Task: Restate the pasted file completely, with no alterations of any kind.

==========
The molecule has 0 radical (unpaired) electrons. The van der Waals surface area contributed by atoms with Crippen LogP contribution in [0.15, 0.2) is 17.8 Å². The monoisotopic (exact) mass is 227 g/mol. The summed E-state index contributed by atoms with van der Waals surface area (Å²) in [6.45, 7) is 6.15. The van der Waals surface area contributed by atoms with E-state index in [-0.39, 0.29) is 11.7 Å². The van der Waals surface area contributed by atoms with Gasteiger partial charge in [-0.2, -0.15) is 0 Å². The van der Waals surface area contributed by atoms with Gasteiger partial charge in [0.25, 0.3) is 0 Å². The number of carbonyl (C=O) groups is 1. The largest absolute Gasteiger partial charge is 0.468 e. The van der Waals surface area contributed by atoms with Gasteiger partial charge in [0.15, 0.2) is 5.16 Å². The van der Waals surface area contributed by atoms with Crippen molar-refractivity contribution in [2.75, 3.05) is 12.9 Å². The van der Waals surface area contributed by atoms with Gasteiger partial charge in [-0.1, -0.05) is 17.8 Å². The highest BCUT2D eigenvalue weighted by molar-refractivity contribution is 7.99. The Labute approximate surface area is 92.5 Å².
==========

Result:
The molecule has 0 radical (unpaired) electrons. The van der Waals surface area contributed by atoms with Crippen LogP contribution in [0.15, 0.2) is 17.8 Å². The monoisotopic (exact) mass is 227 g/mol. The summed E-state index contributed by atoms with van der Waals surface area (Å²) in [6.45, 7) is 6.15. The van der Waals surface area contributed by atoms with E-state index in [-0.39, 0.29) is 11.7 Å². The van der Waals surface area contributed by atoms with Gasteiger partial charge in [-0.2, -0.15) is 0 Å². The van der Waals surface area contributed by atoms with Gasteiger partial charge in [0.25, 0.3) is 0 Å². The number of carbonyl (C=O) groups is 1. The largest absolute Gasteiger partial charge is 0.468 e. The van der Waals surface area contributed by atoms with Gasteiger partial charge in [0.15, 0.2) is 5.16 Å². The van der Waals surface area contributed by atoms with Crippen molar-refractivity contribution in [2.75, 3.05) is 12.9 Å². The van der Waals surface area contributed by atoms with Gasteiger partial charge in [-0.1, -0.05) is 17.8 Å². The highest BCUT2D eigenvalue weighted by molar-refractivity contribution is 7.99. The Labute approximate surface area is 92.5 Å².